Pragmatic Capitalism. This is a great summary of many difficult topics to get your arms around normally. Roche does a good job summarizing many complex interrelations such as what is money, what you really do with your money in the economy, what the banks do and how the Federal Reserve, our central bank works in the macroeconomic scheme of things.
I read the book while on a trip from northern California to Washington DC for an advanced investing conference in early November. You’re reading my blog post on it now according to my normal scheduling process for posts … and nothing Roche wrote will need to be ignored just because the markets and/or the economy may have changed between November and now. In other words, a timeless work.
I do have some disagreement with Roche’s approach to investing as described in the book. This disagreement probably reflects more on our beliefs about the benefits of different investment approaches – passive versus active basically. The academic literature finds no evidence of skill advantages of managers and those identified are short lived as would be expected statistically as “luck.” The passive approach – or what may be called evidence based approach – has a bit more to it than he leads one to believe. However, this said, the investment application is always the riskiest and most controversial part of any book. His list of suggested books to read in Chapter 11 is good for those wanting to learn more.
The book is one of the first to tackle and blends the topics of money, markets, the economy, and the interconnections between these, to give the individual an idea how all may fit together in one understandable paradigm. The big picture matters if you wish to understand the workings of a global economy, global interconnections, and how money works and flows through today’s modern macroeconomic system.
I won’t go into great detail and try to rewrite his work – simply give you a taste for you to consider for further reading of the book yourself.
You may consider reading chapter 9 first – 20 Essential Principles – to gain a broad perspective on his main points he goes through in detail in the first 8 chapters.
He defines what money is. He explains that “one person’s spending is another person’s income.” He explains the difference between investments and saving as well as pointing out that the most important investment is probably in yourself first. From that investment comes the potential income from your value in the economy, which you’d want to maximize, that goes mostly towards your consumption (someone else’s income), and some to saving and investing. Roche’s saving definition is interesting in that this is basically what supports future consumption – what most people think of as investing.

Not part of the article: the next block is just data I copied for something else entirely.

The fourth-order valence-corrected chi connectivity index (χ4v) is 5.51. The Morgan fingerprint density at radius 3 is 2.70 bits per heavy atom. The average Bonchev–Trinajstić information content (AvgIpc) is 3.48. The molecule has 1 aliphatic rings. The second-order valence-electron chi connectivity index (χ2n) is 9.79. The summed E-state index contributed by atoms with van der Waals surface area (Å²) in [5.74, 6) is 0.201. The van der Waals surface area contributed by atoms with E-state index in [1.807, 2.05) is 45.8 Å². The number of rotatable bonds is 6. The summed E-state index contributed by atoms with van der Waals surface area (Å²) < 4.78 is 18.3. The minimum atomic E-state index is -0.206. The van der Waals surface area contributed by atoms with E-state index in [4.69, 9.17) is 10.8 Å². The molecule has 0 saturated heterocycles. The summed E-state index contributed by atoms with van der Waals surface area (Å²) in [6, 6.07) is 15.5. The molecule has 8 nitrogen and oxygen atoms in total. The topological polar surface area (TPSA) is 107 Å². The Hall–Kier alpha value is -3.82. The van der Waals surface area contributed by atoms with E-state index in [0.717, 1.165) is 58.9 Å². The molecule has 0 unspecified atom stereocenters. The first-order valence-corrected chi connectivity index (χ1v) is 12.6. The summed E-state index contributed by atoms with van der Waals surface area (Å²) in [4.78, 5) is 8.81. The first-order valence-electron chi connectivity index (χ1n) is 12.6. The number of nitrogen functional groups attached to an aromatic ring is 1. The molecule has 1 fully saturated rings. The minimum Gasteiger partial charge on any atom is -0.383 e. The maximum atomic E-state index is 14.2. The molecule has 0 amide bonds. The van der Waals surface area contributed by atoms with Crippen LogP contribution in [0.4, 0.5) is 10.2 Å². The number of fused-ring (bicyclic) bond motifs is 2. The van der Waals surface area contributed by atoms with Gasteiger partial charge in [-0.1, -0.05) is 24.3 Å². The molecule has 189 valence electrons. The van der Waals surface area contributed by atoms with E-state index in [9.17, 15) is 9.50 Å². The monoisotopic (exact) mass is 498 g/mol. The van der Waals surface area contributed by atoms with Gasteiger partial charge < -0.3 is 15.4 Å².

The main theme is to consider BOTH sides of transactions to fully understand the system you’re looking at. Most of the time, only one side is being discussed which leads to erroneous conclusions. In fact, he doesn’t specifically say so, but the statement that one person’s spending is another’s income is also an application of understanding BOTH sides of transactions.
His chapters explain briefly and simply the macro economy, understanding behavioral finance, the monetary system, the role of private banks and the central banks, and a few myths along the way. For example, he discusses the myth the US Government will run out of money trying to pay its debt. He correctly points out that as long as productivity grows, debt interest can be repaid. However, he doesn’t mention the implication that if productivity stays the same or declines, the paying interest especially in high interest rate environments, may be a problem. He too, does not mention how to repay (paydown) principal – so another implication is a perpetual debt that is the responsibility of the young (future generation) to service interest and principal payments. Money going from paychecks to do that means less money for personal consumption which may slow the economic growth. He is correct that the government balance sheet is not completely comparable to personal balance sheets. However, that doesn’t mean lots of debt is not without problems.
Money, your spending and saving interaction in the economy, and how banks move money to keep economic flows going are all important topics to understand how you fit into an ever growing interconnected global economy.